Imposing sanctions on Russia’s oil and gas industry is still a possibility, as White House Press Secretary Jen Psaki indicates Washington is “very open” to such discussions, adding that it is weighing the possible impact on global markets and U.S. energy prices.
Though previously, U.S. sanctions did not include playing the energy card, Russia’s disregard for calls to back down from the war against Ukraine and the seemingly unhurtful slew of sanctions to its economy thus far, appears to have triggered the need for this next step.
Responding to queries about whether or not Washington and its Western allies would slap sanctions on Moscow’s vast energy sector, Jen Psaki in an interview with MSNBC, said: “We’re very open.”
“We’re considering it. It’s very much on the table, but we need to weigh what all of the impacts will be,” she added.
While this remains the single most intense measure on Moscow, it also may cause rippling effect on oil and gas prices across the globe, especially Europe and the U.S., Psaki clearly pointed out, adding that Washington’s top priority was to minimize the impact at home, according to CNN.
“What [President Joe Biden] does not want to do is topple the global oil markets or the global marketplace or impact the American people more with higher energy and gas prices.”Jen Psaki, White House Press Secretary
Interim measures to stave off such a heavy blow to the global energy market by the U.S. in the scenario that Russia weaponizes its oil and gas sector involved President Biden’s request for major oil consumers to release strategic oil reserves. To this effect, the U.S. and its allies agreed to release 60 million barrels of oil reserves to offset supply disruptions.
More Sanctions to Come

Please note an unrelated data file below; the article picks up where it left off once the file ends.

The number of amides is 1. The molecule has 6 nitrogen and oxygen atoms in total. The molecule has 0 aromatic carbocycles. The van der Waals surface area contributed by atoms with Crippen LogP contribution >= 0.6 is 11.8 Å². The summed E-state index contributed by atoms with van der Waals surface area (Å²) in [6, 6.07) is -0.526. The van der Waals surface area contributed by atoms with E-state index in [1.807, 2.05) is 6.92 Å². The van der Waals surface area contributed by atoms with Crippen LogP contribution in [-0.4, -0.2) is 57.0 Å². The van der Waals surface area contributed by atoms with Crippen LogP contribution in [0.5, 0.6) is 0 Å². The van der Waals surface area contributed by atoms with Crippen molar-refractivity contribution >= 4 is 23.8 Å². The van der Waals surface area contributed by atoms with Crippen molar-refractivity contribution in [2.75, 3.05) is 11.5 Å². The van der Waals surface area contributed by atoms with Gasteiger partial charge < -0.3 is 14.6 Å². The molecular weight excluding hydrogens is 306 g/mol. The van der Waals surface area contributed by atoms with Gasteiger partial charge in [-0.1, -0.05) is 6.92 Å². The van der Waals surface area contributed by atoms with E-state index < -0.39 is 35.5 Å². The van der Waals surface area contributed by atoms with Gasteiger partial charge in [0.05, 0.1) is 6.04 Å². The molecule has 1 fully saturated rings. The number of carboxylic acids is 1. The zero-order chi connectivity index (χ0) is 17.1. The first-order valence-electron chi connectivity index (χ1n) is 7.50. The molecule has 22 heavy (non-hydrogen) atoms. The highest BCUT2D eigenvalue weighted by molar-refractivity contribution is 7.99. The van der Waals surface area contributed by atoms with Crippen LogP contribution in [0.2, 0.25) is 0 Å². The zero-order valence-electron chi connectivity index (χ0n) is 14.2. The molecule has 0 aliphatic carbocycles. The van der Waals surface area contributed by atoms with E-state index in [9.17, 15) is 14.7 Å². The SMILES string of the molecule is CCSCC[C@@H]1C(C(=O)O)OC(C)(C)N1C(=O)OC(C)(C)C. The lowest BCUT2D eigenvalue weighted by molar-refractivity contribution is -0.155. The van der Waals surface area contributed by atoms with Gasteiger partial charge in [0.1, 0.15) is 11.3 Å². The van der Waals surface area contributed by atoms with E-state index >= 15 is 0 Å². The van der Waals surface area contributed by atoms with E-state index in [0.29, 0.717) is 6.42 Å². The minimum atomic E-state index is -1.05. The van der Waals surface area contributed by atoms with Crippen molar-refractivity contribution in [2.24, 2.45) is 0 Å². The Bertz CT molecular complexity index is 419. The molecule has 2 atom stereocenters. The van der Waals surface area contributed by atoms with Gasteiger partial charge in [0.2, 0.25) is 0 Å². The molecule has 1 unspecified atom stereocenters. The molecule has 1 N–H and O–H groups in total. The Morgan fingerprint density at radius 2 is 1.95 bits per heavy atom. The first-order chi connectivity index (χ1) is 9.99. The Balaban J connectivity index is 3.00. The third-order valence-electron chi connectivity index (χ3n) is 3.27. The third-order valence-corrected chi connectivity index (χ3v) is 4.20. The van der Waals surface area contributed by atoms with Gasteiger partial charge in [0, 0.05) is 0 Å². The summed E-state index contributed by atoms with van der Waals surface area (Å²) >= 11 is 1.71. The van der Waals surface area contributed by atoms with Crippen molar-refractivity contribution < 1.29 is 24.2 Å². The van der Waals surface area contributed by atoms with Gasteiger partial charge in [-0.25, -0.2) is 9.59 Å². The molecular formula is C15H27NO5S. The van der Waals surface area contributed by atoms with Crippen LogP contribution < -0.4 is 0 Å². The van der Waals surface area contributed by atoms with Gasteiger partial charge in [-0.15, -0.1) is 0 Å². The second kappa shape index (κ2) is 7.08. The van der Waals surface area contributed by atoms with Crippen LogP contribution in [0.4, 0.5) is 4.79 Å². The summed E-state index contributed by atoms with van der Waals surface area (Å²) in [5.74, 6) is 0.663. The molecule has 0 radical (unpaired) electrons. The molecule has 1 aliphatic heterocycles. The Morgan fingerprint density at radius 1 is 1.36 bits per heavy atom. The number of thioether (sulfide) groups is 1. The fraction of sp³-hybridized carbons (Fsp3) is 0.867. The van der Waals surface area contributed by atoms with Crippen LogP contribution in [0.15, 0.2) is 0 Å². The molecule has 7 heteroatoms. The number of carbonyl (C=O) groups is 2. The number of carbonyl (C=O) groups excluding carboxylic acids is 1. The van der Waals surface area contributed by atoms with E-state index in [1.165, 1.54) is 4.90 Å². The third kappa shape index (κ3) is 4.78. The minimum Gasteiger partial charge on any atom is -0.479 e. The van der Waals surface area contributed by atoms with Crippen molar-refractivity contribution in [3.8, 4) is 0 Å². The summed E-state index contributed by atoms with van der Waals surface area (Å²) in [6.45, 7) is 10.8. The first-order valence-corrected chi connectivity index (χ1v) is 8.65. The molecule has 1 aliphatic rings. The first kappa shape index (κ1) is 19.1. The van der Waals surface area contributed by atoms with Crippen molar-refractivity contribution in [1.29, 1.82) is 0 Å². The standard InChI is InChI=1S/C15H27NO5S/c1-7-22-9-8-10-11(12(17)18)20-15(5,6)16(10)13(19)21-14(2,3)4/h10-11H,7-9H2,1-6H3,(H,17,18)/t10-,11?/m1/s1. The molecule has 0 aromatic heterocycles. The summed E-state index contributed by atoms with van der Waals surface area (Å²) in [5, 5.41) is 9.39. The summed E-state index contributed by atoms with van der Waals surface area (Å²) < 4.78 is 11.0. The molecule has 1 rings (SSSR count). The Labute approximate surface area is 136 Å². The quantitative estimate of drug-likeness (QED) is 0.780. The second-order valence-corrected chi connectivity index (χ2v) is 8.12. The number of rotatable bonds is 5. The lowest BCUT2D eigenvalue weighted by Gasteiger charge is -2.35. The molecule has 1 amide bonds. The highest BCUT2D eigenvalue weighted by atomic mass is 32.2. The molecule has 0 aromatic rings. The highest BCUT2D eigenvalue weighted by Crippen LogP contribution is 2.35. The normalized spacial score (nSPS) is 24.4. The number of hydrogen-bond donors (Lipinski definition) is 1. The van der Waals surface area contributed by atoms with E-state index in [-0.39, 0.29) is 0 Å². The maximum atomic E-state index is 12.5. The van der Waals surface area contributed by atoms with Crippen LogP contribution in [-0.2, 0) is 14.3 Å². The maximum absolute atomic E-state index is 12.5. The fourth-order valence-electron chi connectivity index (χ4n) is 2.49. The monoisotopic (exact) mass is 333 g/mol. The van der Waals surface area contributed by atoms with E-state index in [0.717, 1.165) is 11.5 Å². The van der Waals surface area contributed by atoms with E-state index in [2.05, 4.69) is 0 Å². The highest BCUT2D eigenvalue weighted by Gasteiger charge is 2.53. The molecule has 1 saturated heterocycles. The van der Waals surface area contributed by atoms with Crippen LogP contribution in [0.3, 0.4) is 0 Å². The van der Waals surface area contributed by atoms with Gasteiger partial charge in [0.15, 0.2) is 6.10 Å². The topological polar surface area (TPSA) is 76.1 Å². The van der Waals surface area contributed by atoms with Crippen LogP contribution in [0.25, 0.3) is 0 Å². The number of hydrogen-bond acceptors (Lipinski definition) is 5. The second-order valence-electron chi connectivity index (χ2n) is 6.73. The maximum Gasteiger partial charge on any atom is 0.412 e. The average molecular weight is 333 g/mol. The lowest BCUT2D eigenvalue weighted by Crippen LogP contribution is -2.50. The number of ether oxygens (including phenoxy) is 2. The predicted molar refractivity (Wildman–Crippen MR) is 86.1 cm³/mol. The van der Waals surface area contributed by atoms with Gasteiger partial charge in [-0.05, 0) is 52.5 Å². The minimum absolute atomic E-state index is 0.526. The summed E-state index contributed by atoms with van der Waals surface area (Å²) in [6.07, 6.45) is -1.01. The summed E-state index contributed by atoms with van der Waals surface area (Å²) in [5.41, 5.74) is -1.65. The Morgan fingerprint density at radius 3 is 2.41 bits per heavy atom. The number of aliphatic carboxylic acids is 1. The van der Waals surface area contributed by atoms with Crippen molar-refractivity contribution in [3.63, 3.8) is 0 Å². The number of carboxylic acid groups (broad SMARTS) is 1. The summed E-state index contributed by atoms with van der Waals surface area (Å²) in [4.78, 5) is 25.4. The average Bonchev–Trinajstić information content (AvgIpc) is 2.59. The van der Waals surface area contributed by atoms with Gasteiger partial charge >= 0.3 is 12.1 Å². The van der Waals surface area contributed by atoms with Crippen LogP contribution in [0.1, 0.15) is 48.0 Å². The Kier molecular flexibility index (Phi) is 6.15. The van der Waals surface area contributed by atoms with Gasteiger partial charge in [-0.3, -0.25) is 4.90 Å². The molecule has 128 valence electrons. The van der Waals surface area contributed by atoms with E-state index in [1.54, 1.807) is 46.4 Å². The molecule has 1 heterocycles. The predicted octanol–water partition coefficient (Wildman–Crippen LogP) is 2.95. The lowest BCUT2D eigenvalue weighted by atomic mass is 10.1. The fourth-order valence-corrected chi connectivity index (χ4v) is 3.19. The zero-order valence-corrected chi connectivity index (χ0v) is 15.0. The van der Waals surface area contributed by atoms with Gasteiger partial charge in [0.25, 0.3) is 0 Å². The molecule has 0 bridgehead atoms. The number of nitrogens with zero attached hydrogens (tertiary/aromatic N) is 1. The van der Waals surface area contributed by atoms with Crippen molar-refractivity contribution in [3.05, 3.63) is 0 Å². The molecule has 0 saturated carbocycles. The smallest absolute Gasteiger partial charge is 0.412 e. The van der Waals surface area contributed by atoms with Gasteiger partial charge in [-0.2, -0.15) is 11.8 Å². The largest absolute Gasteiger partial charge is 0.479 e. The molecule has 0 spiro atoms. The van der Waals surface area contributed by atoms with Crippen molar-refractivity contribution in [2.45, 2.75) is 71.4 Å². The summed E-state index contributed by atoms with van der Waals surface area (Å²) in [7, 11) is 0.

Some oil majors operating within Russia’s oil and gas industry such as Shell, BP and Exxon Mobil have made plans to exit the industry. Investors’ response to these actions have further made the sector very shaky. Today, the Russia-Ukraine crisis has surged energy prices to eight-year highs, currently above $110 per barrel, nearing the $125 per barrel mark.
Meanwhile, the U.S. is preparing another bout of sanctions targeting more Russian oligarchs as well as their companies and assets, according to a source close to the matter who spoke to Reuters.
Despite the skyrocketing prices and the ramifications of the Russia-Ukraine crisis, the Organization of the Petroleum Exporting Countries members and Russia (OPEC+) agreed once again to stick to their existing plan of gradually increasing output by just 400,000 barrels per day per month.
The cartel said in a statement “that current oil market fundamentals and the consensus on its outlook pointed to a well-balanced market, and that current volatility is not caused by changes in market fundamentals but by current geopolitical developments,” adding that its next meeting will be March 31, 2022.
As the war prolongs, the U.S. contends that it will not send troops to fight Russian forces in Ukraine, but will explore tougher sanctions, placing “everything on the table”, Vice President Kamala Harris said in an interview on Wednesday, March 2, 2022.